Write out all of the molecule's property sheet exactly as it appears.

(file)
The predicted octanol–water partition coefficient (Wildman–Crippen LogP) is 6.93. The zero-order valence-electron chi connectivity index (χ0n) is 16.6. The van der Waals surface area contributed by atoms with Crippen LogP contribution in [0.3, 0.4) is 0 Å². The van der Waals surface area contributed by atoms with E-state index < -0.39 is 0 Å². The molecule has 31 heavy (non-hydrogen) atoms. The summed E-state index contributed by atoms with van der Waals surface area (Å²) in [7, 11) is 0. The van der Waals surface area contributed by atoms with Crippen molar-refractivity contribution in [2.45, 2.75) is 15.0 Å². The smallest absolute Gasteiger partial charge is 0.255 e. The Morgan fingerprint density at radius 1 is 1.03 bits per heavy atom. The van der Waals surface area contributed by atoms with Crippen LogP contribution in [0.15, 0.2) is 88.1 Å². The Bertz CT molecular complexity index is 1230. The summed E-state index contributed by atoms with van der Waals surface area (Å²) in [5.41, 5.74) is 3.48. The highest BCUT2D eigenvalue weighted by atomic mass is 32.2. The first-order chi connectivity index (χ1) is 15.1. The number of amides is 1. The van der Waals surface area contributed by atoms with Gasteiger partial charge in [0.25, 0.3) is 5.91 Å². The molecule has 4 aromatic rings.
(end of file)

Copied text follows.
The predicted octanol–water partition coefficient (Wildman–Crippen LogP) is 6.93. The zero-order valence-electron chi connectivity index (χ0n) is 16.6. The van der Waals surface area contributed by atoms with Crippen LogP contribution in [0.3, 0.4) is 0 Å². The van der Waals surface area contributed by atoms with E-state index < -0.39 is 0 Å². The molecule has 31 heavy (non-hydrogen) atoms. The summed E-state index contributed by atoms with van der Waals surface area (Å²) in [7, 11) is 0. The van der Waals surface area contributed by atoms with Crippen molar-refractivity contribution in [2.45, 2.75) is 15.0 Å². The smallest absolute Gasteiger partial charge is 0.255 e. The Morgan fingerprint density at radius 1 is 1.03 bits per heavy atom. The van der Waals surface area contributed by atoms with Crippen LogP contribution in [0.15, 0.2) is 88.1 Å². The Bertz CT molecular complexity index is 1230. The summed E-state index contributed by atoms with van der Waals surface area (Å²) in [5.41, 5.74) is 3.48. The highest BCUT2D eigenvalue weighted by atomic mass is 32.2. The first-order chi connectivity index (χ1) is 15.1. The number of amides is 1. The van der Waals surface area contributed by atoms with Gasteiger partial charge in [0.25, 0.3) is 5.91 Å². The molecule has 4 aromatic rings.